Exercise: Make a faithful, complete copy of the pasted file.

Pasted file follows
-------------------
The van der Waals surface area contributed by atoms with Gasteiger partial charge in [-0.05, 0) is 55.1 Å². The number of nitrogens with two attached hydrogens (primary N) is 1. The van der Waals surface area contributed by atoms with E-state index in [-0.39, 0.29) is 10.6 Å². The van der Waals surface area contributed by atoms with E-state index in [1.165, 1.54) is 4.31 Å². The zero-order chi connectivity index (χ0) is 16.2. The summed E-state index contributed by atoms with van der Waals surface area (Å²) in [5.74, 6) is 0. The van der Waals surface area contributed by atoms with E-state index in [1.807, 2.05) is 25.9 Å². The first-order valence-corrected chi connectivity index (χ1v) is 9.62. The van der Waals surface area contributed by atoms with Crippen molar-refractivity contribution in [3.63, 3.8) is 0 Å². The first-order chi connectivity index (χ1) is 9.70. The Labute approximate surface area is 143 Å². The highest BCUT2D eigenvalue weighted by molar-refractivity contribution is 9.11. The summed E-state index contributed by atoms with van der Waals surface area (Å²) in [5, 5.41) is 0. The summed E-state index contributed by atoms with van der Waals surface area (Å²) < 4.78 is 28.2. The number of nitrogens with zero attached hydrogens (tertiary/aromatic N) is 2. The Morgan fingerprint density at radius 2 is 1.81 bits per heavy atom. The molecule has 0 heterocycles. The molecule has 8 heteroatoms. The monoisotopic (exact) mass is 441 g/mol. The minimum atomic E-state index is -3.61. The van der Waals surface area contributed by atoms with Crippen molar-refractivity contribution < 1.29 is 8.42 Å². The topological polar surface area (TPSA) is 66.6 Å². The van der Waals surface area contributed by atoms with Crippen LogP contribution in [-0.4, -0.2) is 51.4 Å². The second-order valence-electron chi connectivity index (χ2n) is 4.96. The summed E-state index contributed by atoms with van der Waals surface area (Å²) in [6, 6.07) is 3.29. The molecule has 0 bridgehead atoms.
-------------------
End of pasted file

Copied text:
The van der Waals surface area contributed by atoms with Gasteiger partial charge in [-0.05, 0) is 55.1 Å². The number of nitrogens with two attached hydrogens (primary N) is 1. The van der Waals surface area contributed by atoms with E-state index in [-0.39, 0.29) is 10.6 Å². The van der Waals surface area contributed by atoms with E-state index in [1.165, 1.54) is 4.31 Å². The zero-order chi connectivity index (χ0) is 16.2. The summed E-state index contributed by atoms with van der Waals surface area (Å²) in [5.74, 6) is 0. The van der Waals surface area contributed by atoms with E-state index in [1.807, 2.05) is 25.9 Å². The first-order valence-corrected chi connectivity index (χ1v) is 9.62. The van der Waals surface area contributed by atoms with Crippen molar-refractivity contribution in [3.63, 3.8) is 0 Å². The first-order chi connectivity index (χ1) is 9.70. The Labute approximate surface area is 143 Å². The highest BCUT2D eigenvalue weighted by molar-refractivity contribution is 9.11. The summed E-state index contributed by atoms with van der Waals surface area (Å²) in [5, 5.41) is 0. The summed E-state index contributed by atoms with van der Waals surface area (Å²) < 4.78 is 28.2. The number of nitrogens with zero attached hydrogens (tertiary/aromatic N) is 2. The Morgan fingerprint density at radius 2 is 1.81 bits per heavy atom. The molecule has 0 heterocycles. The molecule has 8 heteroatoms. The monoisotopic (exact) mass is 441 g/mol. The minimum atomic E-state index is -3.61. The van der Waals surface area contributed by atoms with Crippen molar-refractivity contribution < 1.29 is 8.42 Å². The topological polar surface area (TPSA) is 66.6 Å². The van der Waals surface area contributed by atoms with Crippen LogP contribution in [-0.4, -0.2) is 51.4 Å². The second-order valence-electron chi connectivity index (χ2n) is 4.96. The summed E-state index contributed by atoms with van der Waals surface area (Å²) in [6, 6.07) is 3.29. The molecule has 0 bridgehead atoms.